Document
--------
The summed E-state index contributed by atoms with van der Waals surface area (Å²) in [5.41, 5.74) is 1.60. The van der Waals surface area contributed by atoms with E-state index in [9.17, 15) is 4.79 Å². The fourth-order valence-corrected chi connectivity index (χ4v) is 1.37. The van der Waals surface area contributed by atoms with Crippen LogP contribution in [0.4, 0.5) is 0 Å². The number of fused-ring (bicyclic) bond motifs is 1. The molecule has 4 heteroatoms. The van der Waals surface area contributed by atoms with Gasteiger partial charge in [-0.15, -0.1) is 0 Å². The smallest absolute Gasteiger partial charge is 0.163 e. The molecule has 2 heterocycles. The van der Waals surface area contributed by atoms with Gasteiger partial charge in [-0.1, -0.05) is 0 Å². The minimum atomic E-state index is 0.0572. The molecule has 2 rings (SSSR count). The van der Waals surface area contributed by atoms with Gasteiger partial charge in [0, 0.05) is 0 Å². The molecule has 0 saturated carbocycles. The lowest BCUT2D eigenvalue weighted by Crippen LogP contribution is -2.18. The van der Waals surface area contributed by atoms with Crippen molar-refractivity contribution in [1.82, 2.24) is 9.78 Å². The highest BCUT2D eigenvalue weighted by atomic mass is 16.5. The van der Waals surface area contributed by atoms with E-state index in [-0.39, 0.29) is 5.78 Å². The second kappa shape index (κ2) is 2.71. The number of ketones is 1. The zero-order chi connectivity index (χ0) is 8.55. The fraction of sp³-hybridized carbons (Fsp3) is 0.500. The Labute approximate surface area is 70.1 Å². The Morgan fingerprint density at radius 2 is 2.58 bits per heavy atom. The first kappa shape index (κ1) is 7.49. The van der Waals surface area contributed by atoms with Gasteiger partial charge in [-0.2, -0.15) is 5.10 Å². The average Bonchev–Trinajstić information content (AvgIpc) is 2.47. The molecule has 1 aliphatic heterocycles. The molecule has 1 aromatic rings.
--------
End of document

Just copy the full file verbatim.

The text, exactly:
The summed E-state index contributed by atoms with van der Waals surface area (Å²) in [5.41, 5.74) is 1.60. The van der Waals surface area contributed by atoms with E-state index in [9.17, 15) is 4.79 Å². The fourth-order valence-corrected chi connectivity index (χ4v) is 1.37. The van der Waals surface area contributed by atoms with Crippen LogP contribution in [0.4, 0.5) is 0 Å². The number of fused-ring (bicyclic) bond motifs is 1. The molecule has 4 heteroatoms. The van der Waals surface area contributed by atoms with Gasteiger partial charge in [-0.15, -0.1) is 0 Å². The smallest absolute Gasteiger partial charge is 0.163 e. The molecule has 2 heterocycles. The van der Waals surface area contributed by atoms with Gasteiger partial charge in [-0.1, -0.05) is 0 Å². The minimum atomic E-state index is 0.0572. The molecule has 2 rings (SSSR count). The van der Waals surface area contributed by atoms with Gasteiger partial charge in [0, 0.05) is 0 Å². The molecule has 0 saturated carbocycles. The lowest BCUT2D eigenvalue weighted by Crippen LogP contribution is -2.18. The van der Waals surface area contributed by atoms with Crippen molar-refractivity contribution in [1.82, 2.24) is 9.78 Å². The highest BCUT2D eigenvalue weighted by atomic mass is 16.5. The van der Waals surface area contributed by atoms with E-state index in [-0.39, 0.29) is 5.78 Å². The second kappa shape index (κ2) is 2.71. The number of ketones is 1. The zero-order chi connectivity index (χ0) is 8.55. The fraction of sp³-hybridized carbons (Fsp3) is 0.500. The Labute approximate surface area is 70.1 Å². The Morgan fingerprint density at radius 2 is 2.58 bits per heavy atom. The first kappa shape index (κ1) is 7.49. The van der Waals surface area contributed by atoms with Gasteiger partial charge in [-0.2, -0.15) is 5.10 Å². The average Bonchev–Trinajstić information content (AvgIpc) is 2.47. The molecule has 1 aliphatic heterocycles. The molecule has 1 aromatic rings.